But, sometimes, I do respond with patience. I give that extra hug and snuggle instead of yelling.  I swallow my complaints and smile through it.  Sometimes, I work a little harder to be more present. Sometimes I remember to “offer it up,” to see Jesus in the face of my children. I embrace the “littleness” of motherhood as my journey to heaven.

And in these moments, I feel God smiling, saying “I see you. You’re doing a great job. Keep it up!” You see, God doesn’t need us to be perfect.  He simply wants us to be love to those around us- especially to those little beings that he’s entrusted us with. He wants us to try our best every day. Even more importantly, He wants us to call on Him in prayer when we’re not doing so hot. 

Prayer in Motherhood

It’s ironic because I am both drawn away from prayer and to prayer as a mother.  I often feel like I don’t have any pockets of time in my day to give to God. Or I don’t have a moment of silence in my day. I feel like I can’t do more than five minutes, so why even start? Or, like a couple days ago, I close my eyes to pray and immediately fall asleep. 

But at the same time, Jesus is calling to my heart. He asks me to spend that time- as little or “unproductive” as it may be. He calms my heart and shows me the next steps. Even in those days where all I get out are a morning offering– He blesses my day. He gives me the patience that I need. And even better, when I’m not the mom that I want to be that day, He takes me into His loving arms and reassures me that tomorrow is another day. I get the chance to rest and reset. 

Motherhood Will Make Me a Saint

Motherhood Will Make Me a Saint

Motherhood is strengthening me in all of the different virtues, ones I knew I needed help in and others I thought I had covered. I was made to be a mother, and, yet, I am challenged every day. This motherhood thing is pushing me to rely on God so much more than I ever thought I would need to.  As I’ve been praying the St. Therese of Lisieux Novena the past week, this litany of words from it has been convicting me, especially when I apply it in terms of motherhood. I hope that they’ll call on your heart too.  Join me in the journey to being a saint- whether motherhood is making you a saint, or something else, we’re all called to the journey. Pray for me, as I’ll pray for you.

I love your people, Lord. Help me to love them more!

I reflect you to the world, Lord. Help me to reflect you more clearly!

I rely on you, Lord. Help me to rely on you more!

I accept your will, Lord. Help me to accept your will every day!

I try to forgive, Lord. Help me to forgive 70 times 7 times!

I am humble, Lord. Give me more humility!

I see you, Lord. Help me to see you more!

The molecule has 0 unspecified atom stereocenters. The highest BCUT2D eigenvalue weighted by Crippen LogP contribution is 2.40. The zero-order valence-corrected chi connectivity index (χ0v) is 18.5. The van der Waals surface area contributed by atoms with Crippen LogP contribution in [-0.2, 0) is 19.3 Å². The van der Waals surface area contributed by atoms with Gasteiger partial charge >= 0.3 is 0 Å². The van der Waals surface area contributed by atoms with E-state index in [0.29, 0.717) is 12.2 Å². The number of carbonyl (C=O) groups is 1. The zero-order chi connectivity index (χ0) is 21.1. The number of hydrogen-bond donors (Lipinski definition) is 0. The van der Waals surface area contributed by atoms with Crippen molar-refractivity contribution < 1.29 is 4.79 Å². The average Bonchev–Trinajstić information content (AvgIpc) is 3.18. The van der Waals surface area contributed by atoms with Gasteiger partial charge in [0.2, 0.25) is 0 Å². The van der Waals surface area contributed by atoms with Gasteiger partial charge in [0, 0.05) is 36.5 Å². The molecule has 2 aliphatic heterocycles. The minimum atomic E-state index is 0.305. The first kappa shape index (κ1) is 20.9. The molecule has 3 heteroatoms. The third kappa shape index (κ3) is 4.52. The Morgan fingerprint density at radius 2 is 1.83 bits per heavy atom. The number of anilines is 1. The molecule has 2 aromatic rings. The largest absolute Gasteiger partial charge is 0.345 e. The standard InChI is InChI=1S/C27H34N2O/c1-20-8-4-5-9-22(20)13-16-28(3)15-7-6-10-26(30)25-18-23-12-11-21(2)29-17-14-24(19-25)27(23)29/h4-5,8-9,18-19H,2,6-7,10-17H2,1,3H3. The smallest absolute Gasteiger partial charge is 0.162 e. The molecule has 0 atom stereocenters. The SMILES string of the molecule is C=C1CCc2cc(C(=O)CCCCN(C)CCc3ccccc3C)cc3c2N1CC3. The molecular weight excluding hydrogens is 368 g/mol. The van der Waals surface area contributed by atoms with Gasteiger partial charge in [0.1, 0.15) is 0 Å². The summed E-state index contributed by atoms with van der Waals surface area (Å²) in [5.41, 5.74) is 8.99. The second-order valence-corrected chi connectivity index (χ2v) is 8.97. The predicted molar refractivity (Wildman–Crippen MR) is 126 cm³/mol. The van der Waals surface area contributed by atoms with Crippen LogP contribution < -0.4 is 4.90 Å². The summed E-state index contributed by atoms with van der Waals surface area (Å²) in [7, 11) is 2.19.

I trust you, Lord. Help me to trust you more!

I love you, Lord. Help me to love you more!

 

Read More From Simply Mama Bird:

Mother Teresa on How Love Can Change the World 

7 Easy Ways to Start Being a More Present Mom

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Embracing Mary as the Model of Motherhood

Embracing Mary as the Model of Motherhood

Behold, I am the handmaid of the Lord, May it be done to me according to your word (Luke 1:38)

These words were spoken by Mary after the angel Gabriel told her that she would soon be the mother of God.  I can’t even imagine being in that situation, much less reacting with the courage that Mary had. She had to have been scared, confused, and unsure. Her only question was how this could even happen, given she had no relations with a man. I would have had so many questions, I would have wanted so many more answers. But Mary was brave and sure in the Lord, and she responded with a resounding yes that allowed the world to be changed.  This yes and all that she did as a mother afterwards is why I look to Mary as the model of motherhood.

Mary inspires me so much. You see, Nora was our surprise honeymoon baby. She came at a time when we had so many other plans for our lives.  When that plus sign showed up, we were unsure and scared, but also filled with wonder and joy. God had a different, and bigger, plan for us than we did. Much like He had for Mary. Now, obviously, Nora is not Jesus, Son of God. My role as mother is not quite as daunting as the role Mary had to take on. Even so, it is overwhelming for me at times to think that God has given me these sweet kiddos to love on and raise up as well as I can. And so, I call on Mary often to help me through motherhood.  I look to her as one of my biggest role models, and I hope to follow her example as I figure out how to mother my own children.

Embracing Mary as the Model of Motherhood | I'm following Mary's fiat as our call to being Christian mothers. May we say yes to God in our motherhood. #ChristianMotherhood #MotherofGod #MaryQueenofPeace

It all starts with a Yes

“May it be done to me according to your word” is such a hard thought to swallow sometimes. I’m sure Mary had her own idea of what she wanted her life to look like- she was about to be married, to start off on her own journey of womanhood and being a wife. And when God presented this different path for her life’s journey, she swallowed any pride she had, any visions of what her life was to be, and just said “May it be done.”